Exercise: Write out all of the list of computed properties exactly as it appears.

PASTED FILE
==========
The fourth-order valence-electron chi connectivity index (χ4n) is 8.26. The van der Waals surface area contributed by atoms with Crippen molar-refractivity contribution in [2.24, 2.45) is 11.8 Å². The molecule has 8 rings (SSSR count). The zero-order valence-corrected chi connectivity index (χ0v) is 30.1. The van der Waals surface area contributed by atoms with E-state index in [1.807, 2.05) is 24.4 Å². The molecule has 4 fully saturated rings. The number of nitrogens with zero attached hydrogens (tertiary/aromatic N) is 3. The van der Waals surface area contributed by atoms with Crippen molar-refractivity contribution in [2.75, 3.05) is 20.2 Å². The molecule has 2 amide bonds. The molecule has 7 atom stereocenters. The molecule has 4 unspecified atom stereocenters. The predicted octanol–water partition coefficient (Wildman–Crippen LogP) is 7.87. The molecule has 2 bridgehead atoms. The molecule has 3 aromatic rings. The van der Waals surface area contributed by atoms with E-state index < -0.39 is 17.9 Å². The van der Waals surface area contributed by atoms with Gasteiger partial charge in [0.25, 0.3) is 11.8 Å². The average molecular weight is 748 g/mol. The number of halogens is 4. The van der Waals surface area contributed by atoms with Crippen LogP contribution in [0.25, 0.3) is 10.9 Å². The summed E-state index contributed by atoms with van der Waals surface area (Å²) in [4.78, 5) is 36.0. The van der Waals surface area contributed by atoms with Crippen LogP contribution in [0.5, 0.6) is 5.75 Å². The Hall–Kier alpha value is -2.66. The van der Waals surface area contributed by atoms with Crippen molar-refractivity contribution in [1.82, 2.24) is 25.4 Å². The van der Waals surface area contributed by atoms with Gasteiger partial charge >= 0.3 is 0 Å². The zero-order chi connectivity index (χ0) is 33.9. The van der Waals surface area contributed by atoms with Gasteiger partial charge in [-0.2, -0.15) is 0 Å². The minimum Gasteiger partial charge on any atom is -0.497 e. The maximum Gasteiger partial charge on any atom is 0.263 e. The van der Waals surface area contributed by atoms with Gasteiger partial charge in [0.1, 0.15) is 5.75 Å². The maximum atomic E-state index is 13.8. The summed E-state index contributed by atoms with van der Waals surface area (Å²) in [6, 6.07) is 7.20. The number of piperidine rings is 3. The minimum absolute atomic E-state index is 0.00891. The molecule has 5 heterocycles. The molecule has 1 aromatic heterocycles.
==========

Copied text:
The fourth-order valence-electron chi connectivity index (χ4n) is 8.26. The van der Waals surface area contributed by atoms with Crippen molar-refractivity contribution in [2.24, 2.45) is 11.8 Å². The molecule has 8 rings (SSSR count). The zero-order valence-corrected chi connectivity index (χ0v) is 30.1. The van der Waals surface area contributed by atoms with E-state index in [1.807, 2.05) is 24.4 Å². The molecule has 4 fully saturated rings. The number of nitrogens with zero attached hydrogens (tertiary/aromatic N) is 3. The van der Waals surface area contributed by atoms with Crippen molar-refractivity contribution in [2.75, 3.05) is 20.2 Å². The molecule has 2 amide bonds. The molecule has 7 atom stereocenters. The molecule has 4 unspecified atom stereocenters. The predicted octanol–water partition coefficient (Wildman–Crippen LogP) is 7.87. The molecule has 2 bridgehead atoms. The molecule has 3 aromatic rings. The van der Waals surface area contributed by atoms with E-state index < -0.39 is 17.9 Å². The van der Waals surface area contributed by atoms with Gasteiger partial charge in [0.25, 0.3) is 11.8 Å². The average molecular weight is 748 g/mol. The number of halogens is 4. The van der Waals surface area contributed by atoms with Crippen LogP contribution in [0.25, 0.3) is 10.9 Å². The summed E-state index contributed by atoms with van der Waals surface area (Å²) in [4.78, 5) is 36.0. The van der Waals surface area contributed by atoms with Crippen LogP contribution in [0.5, 0.6) is 5.75 Å². The Hall–Kier alpha value is -2.66. The van der Waals surface area contributed by atoms with Crippen molar-refractivity contribution in [1.82, 2.24) is 25.4 Å². The van der Waals surface area contributed by atoms with Gasteiger partial charge >= 0.3 is 0 Å². The zero-order chi connectivity index (χ0) is 33.9. The van der Waals surface area contributed by atoms with Gasteiger partial charge in [-0.2, -0.15) is 0 Å². The minimum Gasteiger partial charge on any atom is -0.497 e. The maximum Gasteiger partial charge on any atom is 0.263 e. The van der Waals surface area contributed by atoms with Gasteiger partial charge in [0.1, 0.15) is 5.75 Å². The maximum atomic E-state index is 13.8. The summed E-state index contributed by atoms with van der Waals surface area (Å²) in [6, 6.07) is 7.20. The number of piperidine rings is 3. The minimum absolute atomic E-state index is 0.00891. The molecule has 5 heterocycles. The molecule has 1 aromatic heterocycles.